Scanning Basics

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Selecting and Preparing an Object to Scan

Object Selection

When selecting an object to scan, consider its size, shape, weight, and surface qualities.

Object Size, Shape, and Weight
KScan3D and Kinect / Xtion sensors are capable of scanning a wide variety of objects, from people to furniture to rooms and more. That said, you should keep some things in mind as you select an object to scan.
Due to sensor resolution and the minimum scanning distance of approximately 40 centimeters (16 inches), scanning a very small object will yield little scan data. In terms of mesh detail, an adult-sized shoe is generally the smallest object that will produce acceptable scan results.
Once again, due to sensor resolution and minimum scanning distance, very thin objects (i.e. wires, sticks, narrow chair legs, etc.) may not scan well. It's up to you to decide whether the data that is generated is suitable for your needs.
Consider the weight of the object as well. If you wish to capture the full volume of the object but it's too heavy to rotate in place, plan to move around the object with the sensor.
Object Surface Qualities
Generally, the best objects to scan are fairly neutral in color, matte, and opaque. Dark, reflective, and/or transparent/translucent surfaces are typically difficult if not impossible to scan and should be prepared prior to scanning.


Object Preparation

If you want to scan an object that has dark, reflective, and/or transparent/translucent surface qualities, you must prepare the surface(s) first.

Powder-based, non-permanent sprays such as Magnaflux Spotcheck Developer are commonly used to prepare surfaces for scanning. Other suitable products include some athlete's foot treatments, spray deodorant with titanium oxide, and tempera paint from a compressor. You can also use a flat-finish, neutral-color spray paint, if creating a more permanent surface coating is acceptable.

Keep in mind that powder-based sprays are easily removed when touched. Consider how the object will be mounted and/or moved during the scanning process.


Environmental Factors

Environmental factors such as area, lighting, and movement play a considerable role in the success or failure of a scan.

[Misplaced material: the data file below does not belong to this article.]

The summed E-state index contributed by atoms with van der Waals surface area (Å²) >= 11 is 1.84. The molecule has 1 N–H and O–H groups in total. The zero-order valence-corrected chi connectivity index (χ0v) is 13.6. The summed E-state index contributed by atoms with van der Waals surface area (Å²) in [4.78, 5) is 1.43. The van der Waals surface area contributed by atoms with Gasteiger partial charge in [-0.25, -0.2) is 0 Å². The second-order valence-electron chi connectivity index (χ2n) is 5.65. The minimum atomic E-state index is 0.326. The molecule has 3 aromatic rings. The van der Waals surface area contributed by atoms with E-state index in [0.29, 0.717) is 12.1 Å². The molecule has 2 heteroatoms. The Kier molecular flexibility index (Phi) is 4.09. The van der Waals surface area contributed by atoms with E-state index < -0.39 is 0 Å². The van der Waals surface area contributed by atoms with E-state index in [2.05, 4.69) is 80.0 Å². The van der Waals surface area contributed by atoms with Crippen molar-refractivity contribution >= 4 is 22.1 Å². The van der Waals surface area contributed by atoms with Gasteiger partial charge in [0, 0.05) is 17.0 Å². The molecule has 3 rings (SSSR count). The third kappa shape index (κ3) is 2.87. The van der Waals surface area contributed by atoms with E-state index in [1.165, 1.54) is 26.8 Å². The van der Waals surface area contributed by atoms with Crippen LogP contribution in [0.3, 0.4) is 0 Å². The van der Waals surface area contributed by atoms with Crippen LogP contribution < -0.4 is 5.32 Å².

Area
If you plan to capture the full volume of an object, consider its size and how you plan to capture it from all angles. Smaller, lighter objects can typically be rotated in place as the sensor remains stationary. If you need to reposition the sensor for each scan (for instance, if you're going to scan a person holding a pose), be sure you have enough room to move around the object. It may be worthwhile to purchase a USB 2.0 extension cable so you can move further away from your computer during the scanning process.
Lighting
Generally, it's best to scan an object in an environment that's uniformly lit by ambient light from all sides.
Scanning outdoors in the sunlight is usually difficult if not impossible. The sensors project and read an infrared pattern. Sunlight greatly inhibits the sensor's ability to detect this pattern. Either wait for a cloudy day, or preferably, scan the object indoors.
Also note that an object scanned by moving the sensor around an environment that is non-uniformly lit (for instance, bright light coming through a window in an otherwise dimly-lit room) will likely contain uneven vertex color data. If capturing quality vertex color data is a goal, be sure to scan the object in an area with uniform ambient light, or rotate the object as the sensor remains stationary so the light hitting the object remains fairly consistent.
Movement
To obtain the best data, it is generally best that the object be stationary as each scan is captured. If parts of the object move during the scanning process, the automatic alignment process may fail. Likewise, if the entire object is moving during the scanning process, the quality of the data may not be acceptable. However, depending upon the speed of movement and your specific use case, it may be possible to capture usable data.


NEXT: Scanning an Object



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